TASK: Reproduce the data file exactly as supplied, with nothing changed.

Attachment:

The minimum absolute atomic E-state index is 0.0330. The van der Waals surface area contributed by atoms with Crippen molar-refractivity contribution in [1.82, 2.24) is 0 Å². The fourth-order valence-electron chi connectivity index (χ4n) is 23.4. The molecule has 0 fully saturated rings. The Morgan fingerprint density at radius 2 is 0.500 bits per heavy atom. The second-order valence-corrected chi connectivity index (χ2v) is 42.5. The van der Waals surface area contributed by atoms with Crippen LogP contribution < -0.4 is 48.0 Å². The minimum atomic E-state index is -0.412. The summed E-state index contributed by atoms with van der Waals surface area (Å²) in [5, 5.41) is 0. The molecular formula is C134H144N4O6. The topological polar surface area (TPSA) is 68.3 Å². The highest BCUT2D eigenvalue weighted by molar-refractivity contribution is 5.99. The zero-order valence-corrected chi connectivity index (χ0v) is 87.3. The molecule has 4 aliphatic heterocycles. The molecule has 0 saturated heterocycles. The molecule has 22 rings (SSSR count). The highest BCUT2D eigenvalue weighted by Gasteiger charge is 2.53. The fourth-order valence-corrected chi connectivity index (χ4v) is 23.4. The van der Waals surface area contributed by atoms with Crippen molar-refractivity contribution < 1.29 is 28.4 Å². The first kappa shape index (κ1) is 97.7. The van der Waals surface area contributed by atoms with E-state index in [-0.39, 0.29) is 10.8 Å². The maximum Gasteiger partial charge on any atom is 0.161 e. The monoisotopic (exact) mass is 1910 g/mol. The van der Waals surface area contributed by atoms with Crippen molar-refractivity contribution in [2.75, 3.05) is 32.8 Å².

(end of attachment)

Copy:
The minimum absolute atomic E-state index is 0.0330. The van der Waals surface area contributed by atoms with Crippen molar-refractivity contribution in [1.82, 2.24) is 0 Å². The fourth-order valence-electron chi connectivity index (χ4n) is 23.4. The molecule has 0 fully saturated rings. The Morgan fingerprint density at radius 2 is 0.500 bits per heavy atom. The second-order valence-corrected chi connectivity index (χ2v) is 42.5. The van der Waals surface area contributed by atoms with Crippen LogP contribution < -0.4 is 48.0 Å². The minimum atomic E-state index is -0.412. The summed E-state index contributed by atoms with van der Waals surface area (Å²) in [5, 5.41) is 0. The molecular formula is C134H144N4O6. The topological polar surface area (TPSA) is 68.3 Å². The highest BCUT2D eigenvalue weighted by molar-refractivity contribution is 5.99. The zero-order valence-corrected chi connectivity index (χ0v) is 87.3. The molecule has 4 aliphatic heterocycles. The molecule has 0 saturated heterocycles. The molecule has 22 rings (SSSR count). The highest BCUT2D eigenvalue weighted by Gasteiger charge is 2.53. The fourth-order valence-corrected chi connectivity index (χ4v) is 23.4. The van der Waals surface area contributed by atoms with Crippen molar-refractivity contribution < 1.29 is 28.4 Å². The first kappa shape index (κ1) is 97.7. The van der Waals surface area contributed by atoms with E-state index in [-0.39, 0.29) is 10.8 Å². The maximum Gasteiger partial charge on any atom is 0.161 e. The monoisotopic (exact) mass is 1910 g/mol. The van der Waals surface area contributed by atoms with Crippen molar-refractivity contribution in [2.75, 3.05) is 32.8 Å².